Hunky Prince Hazi
His name is Ahaziah—Hazi, for short. He’s a prince! No, I mean, really—he’s Prince Hazi of Judah.
The youngest son of King Jehoram and Queen Athaliah, Hazi is the queen’s favorite. He and our heroine, Sheba, grow up playing together in the Judean palace under the strict and commanding Athaliah, but Hazi’s good-humored shell seems impenetrable. He’s fun and likeable and—ooh-la-la, so good-looking!
- Desert-brown hair under his jeweled crown
- Purple robe cinched at the waist with a gold-braided belt, a leopard-skin cape over his shoulders (okay, a little over-the-top on fashion)
- Muscular build, broad-shouldered (of course)
- As tall as any paid mercenary and more skilled with his dagger than most
- Chose a soldier’s life rather than Baal priesthood (couldn’t cope with the imposed celibacy of priesthood)
- Charming, mischievous, releases tension from a room with well-phrased humor
Spoiling the Spoilers
As I’ve said before about biblical novels, much of the plot is outlined in Scripture, so some “spoilers” are inevitable. But I want to preserve the surprises in Hazi’s story line. However, as always, I encourage you to read God’s Word before and after reading In the Shadow of Jezebel (or any biblical novel) to compare the knowledge gained from the novel’s cultural context. You’ll find Hazi’s story in 2 Kings 8-9 and 2 Chronicles 21-22.
A Closer Look
Because Scripture and historical research records few details about Hazi’s reign, I had to dig deep for much of Hazi’s character traits and story line from Scripture’s cues:
“…at the end of the second year, Jehoram’s bowels came out because of the disease, and he died in great pain.” 2 Chron. 21:15
“Ahaziah was twenty-two years old when he became king.” 2 Chron. 22:5
- He’s twenty when my story begins—young but wiser than his years because a harsh palace upbringing taught him to survive.
“Then Ahaziah son of Jehoram king of Judah went down to Jezreel to see Joram son of Ahab because he had been wounded.” 2 Chron. 22:6
- Hazi is spoiled but extremely loyal to his inner circle.
“…his mother encouraged him in doing wrong. He did evil in the eyes of the Lord, as the house of Ahab had done, for after his father’s death they became his advisers, to his undoing.” 2 Chron. 2:3-4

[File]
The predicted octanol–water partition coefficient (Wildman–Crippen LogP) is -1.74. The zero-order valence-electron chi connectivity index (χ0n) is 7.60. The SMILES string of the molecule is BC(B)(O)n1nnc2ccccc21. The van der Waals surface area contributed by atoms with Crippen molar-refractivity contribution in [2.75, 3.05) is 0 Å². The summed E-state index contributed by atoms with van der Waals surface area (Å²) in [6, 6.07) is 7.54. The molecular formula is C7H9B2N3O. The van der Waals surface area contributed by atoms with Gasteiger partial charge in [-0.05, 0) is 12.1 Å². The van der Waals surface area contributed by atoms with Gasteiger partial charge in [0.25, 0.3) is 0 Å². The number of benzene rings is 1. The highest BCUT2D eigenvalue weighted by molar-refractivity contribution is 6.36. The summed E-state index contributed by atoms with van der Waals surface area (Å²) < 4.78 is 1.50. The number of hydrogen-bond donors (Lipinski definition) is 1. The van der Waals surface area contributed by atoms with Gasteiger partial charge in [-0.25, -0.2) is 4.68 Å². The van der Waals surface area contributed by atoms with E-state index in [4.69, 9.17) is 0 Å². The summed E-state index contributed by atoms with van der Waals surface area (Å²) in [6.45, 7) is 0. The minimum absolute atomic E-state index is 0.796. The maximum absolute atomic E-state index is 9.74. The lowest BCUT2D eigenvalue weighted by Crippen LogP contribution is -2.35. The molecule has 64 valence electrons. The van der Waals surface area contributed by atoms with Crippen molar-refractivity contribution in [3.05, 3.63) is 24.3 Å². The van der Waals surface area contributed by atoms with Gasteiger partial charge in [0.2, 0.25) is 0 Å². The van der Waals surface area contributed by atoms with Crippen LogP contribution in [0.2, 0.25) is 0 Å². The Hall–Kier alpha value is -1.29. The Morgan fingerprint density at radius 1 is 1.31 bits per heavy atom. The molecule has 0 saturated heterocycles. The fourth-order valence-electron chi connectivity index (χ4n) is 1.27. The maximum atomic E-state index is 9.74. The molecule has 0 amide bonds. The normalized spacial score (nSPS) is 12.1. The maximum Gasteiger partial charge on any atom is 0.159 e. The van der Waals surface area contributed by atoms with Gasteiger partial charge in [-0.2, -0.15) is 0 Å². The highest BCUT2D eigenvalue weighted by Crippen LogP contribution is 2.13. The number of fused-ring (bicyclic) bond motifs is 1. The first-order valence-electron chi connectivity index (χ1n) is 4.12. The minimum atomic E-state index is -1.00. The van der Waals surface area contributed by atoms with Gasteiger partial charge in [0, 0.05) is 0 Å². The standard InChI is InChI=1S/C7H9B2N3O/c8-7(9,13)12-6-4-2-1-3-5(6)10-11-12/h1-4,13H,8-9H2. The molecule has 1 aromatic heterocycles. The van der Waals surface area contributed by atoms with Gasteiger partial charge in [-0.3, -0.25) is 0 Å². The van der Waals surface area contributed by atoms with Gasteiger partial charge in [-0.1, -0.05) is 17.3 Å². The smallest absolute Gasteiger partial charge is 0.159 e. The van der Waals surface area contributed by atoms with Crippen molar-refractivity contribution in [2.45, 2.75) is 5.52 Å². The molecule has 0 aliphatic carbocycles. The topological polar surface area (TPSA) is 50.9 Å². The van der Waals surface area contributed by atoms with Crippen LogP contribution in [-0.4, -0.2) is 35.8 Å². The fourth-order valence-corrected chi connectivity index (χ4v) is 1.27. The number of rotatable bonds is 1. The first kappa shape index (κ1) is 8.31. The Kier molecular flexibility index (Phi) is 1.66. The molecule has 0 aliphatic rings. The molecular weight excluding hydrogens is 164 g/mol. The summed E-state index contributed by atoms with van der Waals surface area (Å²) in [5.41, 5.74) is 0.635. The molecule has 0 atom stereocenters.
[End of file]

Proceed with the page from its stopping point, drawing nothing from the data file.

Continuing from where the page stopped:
- His good looks and natural charm make him a skilled manipulator—but also make him susceptible to manipulation.
Who Cares About Hazi?
I remember the first time I read the story of Queen Athaliah in Scripture. It’s shocking. Appalling. Here’s a glimpse:
“…Athaliah the mother of Ahaziah…proceeded to destroy the whole royal family. But Jehosheba, the daughter of King Jehoram and sister of Ahaziah, took Joash son of Ahaziah and stole him away from among the royal princes, who were about to be murdered….” 1 Kings 11:1-2
Gruesome, yes, but do you know what really stumped me? Why did Sheba save one baby?
THAT baby. Hazi’s son.
My next question: What kind of relationship existed between a half-brother and sister (Sheba and Hazi) that would make Sheba risk her life to save his son? It’s complicated, no doubt. In the Shadow of Jezebel weaves together a tapestry of lives, portraying the churning depths of love and loyalty—in this world of Athaliah’s depravity.
Hazi wasn’t merely Athaliah’s son. He belonged to Jehoram’s line, too—which meant he was a son of David. Do you remember God’s covenant with David?
“Your house and your kingdom will endure forever before me; your throne will be established forever.” 2 Samuel 7:16
Even when the Lord punished Solomon for idolatry, He maintained the Davidic covenant:
“David my servant may always have a lamp before me in Jerusalem, the city where I chose to put my Name.” 1 Kings 11:36
When Athaliah tried to exterminate Judah’s royal household, she was acting as Jezebel’s daughter—an ambassador of Baal—seeking to extinguish the Lamp of Yahweh in Jerusalem.
More Than We See
There’s more to Hottie Prince Ahaziah than a pretty face. He was a brother, a son, a husband, a father. Most importantly, he was God’s covenant bearer.
How often do I look at someone on the street and assess their inner condition by their outer appearance? Even once is too often.
Like Hazi, everyone bears a closer look. Each of us has the intrinsic worth of having been created in the image of God. Though we’re flawed by sin, we’re His children—some redeemed, some not yet, some will refuse Him for eternity. But for now, everyone I meet has been offered the precious gift of forgiveness through Jesus’s blood. Everyone is a potential prince (or princess)—a child of the King.
How would it change my Valentine’s Day if I saw everyone with the love of the Beloved?
- On Valentines Day, we gotta talk about a hunky Prince Hazi! Ooo-lah-lah, so good lookin!
- Read Scripture before and after a biblical novel to test your new insight from cultural context.
- How would Valentines Day be different if I saw everyone with the love of the Beloved?
- Do you find it more difficult to offer Christ’s love to “pretty” people or “ugly” people? Why?